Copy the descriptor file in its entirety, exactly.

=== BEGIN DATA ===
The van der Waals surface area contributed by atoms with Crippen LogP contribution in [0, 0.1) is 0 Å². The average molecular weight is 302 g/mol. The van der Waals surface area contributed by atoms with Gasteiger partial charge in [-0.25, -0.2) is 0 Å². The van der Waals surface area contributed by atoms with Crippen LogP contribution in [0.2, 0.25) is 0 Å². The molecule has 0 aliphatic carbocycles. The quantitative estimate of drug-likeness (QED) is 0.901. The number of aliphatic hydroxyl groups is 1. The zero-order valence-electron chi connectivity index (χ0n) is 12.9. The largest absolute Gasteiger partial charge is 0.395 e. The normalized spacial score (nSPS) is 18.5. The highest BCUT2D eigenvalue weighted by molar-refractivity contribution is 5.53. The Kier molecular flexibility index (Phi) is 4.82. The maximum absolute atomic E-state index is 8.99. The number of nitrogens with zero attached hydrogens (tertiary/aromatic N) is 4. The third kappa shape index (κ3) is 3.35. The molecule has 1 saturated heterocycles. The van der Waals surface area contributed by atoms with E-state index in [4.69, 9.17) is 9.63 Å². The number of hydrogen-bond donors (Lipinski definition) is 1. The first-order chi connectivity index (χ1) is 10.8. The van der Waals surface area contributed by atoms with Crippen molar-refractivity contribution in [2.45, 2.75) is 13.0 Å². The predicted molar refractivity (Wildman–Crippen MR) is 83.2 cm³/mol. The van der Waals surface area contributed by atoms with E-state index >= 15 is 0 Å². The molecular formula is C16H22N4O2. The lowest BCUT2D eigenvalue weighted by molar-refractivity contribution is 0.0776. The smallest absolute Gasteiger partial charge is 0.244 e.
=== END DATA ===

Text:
The van der Waals surface area contributed by atoms with Crippen LogP contribution in [0, 0.1) is 0 Å². The average molecular weight is 302 g/mol. The van der Waals surface area contributed by atoms with Gasteiger partial charge in [-0.25, -0.2) is 0 Å². The van der Waals surface area contributed by atoms with Crippen LogP contribution in [0.2, 0.25) is 0 Å². The molecule has 0 aliphatic carbocycles. The quantitative estimate of drug-likeness (QED) is 0.901. The number of aliphatic hydroxyl groups is 1. The zero-order valence-electron chi connectivity index (χ0n) is 12.9. The largest absolute Gasteiger partial charge is 0.395 e. The normalized spacial score (nSPS) is 18.5. The highest BCUT2D eigenvalue weighted by molar-refractivity contribution is 5.53. The Kier molecular flexibility index (Phi) is 4.82. The maximum absolute atomic E-state index is 8.99. The number of nitrogens with zero attached hydrogens (tertiary/aromatic N) is 4. The third kappa shape index (κ3) is 3.35. The molecule has 1 saturated heterocycles. The van der Waals surface area contributed by atoms with E-state index in [4.69, 9.17) is 9.63 Å². The number of hydrogen-bond donors (Lipinski definition) is 1. The first-order chi connectivity index (χ1) is 10.8. The van der Waals surface area contributed by atoms with Crippen molar-refractivity contribution in [2.45, 2.75) is 13.0 Å². The predicted molar refractivity (Wildman–Crippen MR) is 83.2 cm³/mol. The van der Waals surface area contributed by atoms with E-state index >= 15 is 0 Å². The molecular formula is C16H22N4O2. The lowest BCUT2D eigenvalue weighted by molar-refractivity contribution is 0.0776. The smallest absolute Gasteiger partial charge is 0.244 e.